Characterization of leaching from waste incineration air-pollution-control residues

Research output: Book/ReportPh.D. thesis

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Abstract

Waste incineration generates solid residues with high contents of salts and heavy metals that may leach to the surrounding environment upon disposal. Residues from flue gas cleaning, i.e. air-pollution-control (APC) residues, are highly alkaline and have potentials for leaching in very long periods of time. This leaching needs to be quantified and evaluated in a long-term perspective in order to manage the residues in a sustainable manner, however the time frames involved render this unfeasible using traditional leaching tests. This thesis provides a methodology for estimating long-term leaching from APC residues. A relation between pH of a residue leaching system and the liquid-to-solid (L/S) ratio can be produced based on data for leaching of alkalinity as a function of pH. By relating alkalinity leaching at specified pH-values to losses in residue alkalinity, it is possible by a simple mass balance approach to associate pH of a leaching system with the L/S ratio. This may further be combined with relationships between metal leaching and pH to provide estimated leaching as a function of L/S until depletion from the solid phase. Typically, APC residues have natural pH-values of 11-12.5 and may maintain alkaline pH-levels for L/S ratios above 2000 l/kg. For a typical landfill, this corresponds to about 100,000 years. This means that metal leaching is most important with respect to high pH. Elements like Ca, Cl, K, Na, Pb and S typically leach in very high concentrations at low L/S, i.e. in mg/l and g/l. Although leaching may continue for very long time, concentrations generally decrease significantly compared to the initial level. Within L/S 5000 l/kg, only Al, Mg and Zn are predicted to have higher leachate concentrations than what can be observed at L/S 2-10 l/kg. Uptake of atmospheric CO2 may somewhat increase the leaching of Ca and S. These two elements can be completely removed from the solid phase within L/S 300-800 l/kg, whereas other elements generally require leaching for more than L/S 2000 l/kg to remove about 20-30 % of the solid content. In a long-term perspective, leaching of most elements can be considered controlled by mineral solubility, however, specific elements such as Cr may possibly be affected by other mechanisms. In batch leaching experiments, Cr is highly affected by the redox conditions of the test and reaction kinetics. Cr(VI) reduction capacity provided by Al(0) in the residues may significantly lower Cr concentrations within a few hours of experiment, whereas Cr(VI) dissolution may require a day to complete. Al-O2-Cr interactions appear to control the release of Cr in batch experiments.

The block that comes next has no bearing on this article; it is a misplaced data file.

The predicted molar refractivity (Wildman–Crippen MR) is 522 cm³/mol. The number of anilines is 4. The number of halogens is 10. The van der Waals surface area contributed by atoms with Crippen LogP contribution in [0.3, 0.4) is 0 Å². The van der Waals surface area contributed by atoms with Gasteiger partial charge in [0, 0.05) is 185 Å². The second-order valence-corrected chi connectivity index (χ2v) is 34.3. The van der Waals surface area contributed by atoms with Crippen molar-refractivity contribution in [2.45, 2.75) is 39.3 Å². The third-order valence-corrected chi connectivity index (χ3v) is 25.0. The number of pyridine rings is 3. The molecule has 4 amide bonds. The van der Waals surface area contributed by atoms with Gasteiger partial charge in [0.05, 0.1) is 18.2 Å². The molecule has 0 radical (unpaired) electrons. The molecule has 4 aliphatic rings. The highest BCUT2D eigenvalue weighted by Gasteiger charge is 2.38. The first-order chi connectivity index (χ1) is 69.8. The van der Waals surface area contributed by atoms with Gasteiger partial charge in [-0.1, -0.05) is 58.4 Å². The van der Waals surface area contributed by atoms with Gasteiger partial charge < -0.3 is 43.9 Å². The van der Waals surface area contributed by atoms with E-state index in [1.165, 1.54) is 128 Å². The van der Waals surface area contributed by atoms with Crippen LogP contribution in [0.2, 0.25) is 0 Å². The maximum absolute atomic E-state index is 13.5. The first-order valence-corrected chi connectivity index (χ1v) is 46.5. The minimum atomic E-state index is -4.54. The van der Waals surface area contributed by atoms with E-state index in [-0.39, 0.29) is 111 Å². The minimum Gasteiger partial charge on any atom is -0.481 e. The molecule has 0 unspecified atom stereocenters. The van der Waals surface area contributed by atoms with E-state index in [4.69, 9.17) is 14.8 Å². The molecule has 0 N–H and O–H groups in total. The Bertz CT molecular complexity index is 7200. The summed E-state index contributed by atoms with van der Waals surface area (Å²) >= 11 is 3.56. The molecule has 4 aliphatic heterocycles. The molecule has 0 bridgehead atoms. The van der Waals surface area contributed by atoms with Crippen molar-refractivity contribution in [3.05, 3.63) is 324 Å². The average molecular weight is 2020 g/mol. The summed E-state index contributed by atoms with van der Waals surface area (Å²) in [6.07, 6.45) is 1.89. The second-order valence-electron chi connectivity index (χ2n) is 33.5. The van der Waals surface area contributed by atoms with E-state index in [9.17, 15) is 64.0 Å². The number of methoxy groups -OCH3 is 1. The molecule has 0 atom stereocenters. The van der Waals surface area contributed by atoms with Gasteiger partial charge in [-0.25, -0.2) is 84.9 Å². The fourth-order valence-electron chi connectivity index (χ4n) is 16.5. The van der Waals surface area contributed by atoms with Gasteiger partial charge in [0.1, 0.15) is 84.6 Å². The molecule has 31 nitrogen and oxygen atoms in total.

Original languageEnglish
Place of PublicationKgs. Lyngby
PublisherDTU Environment
Number of pages50
ISBN (Print)87-89-220-85-4
Publication statusPublished - 2004

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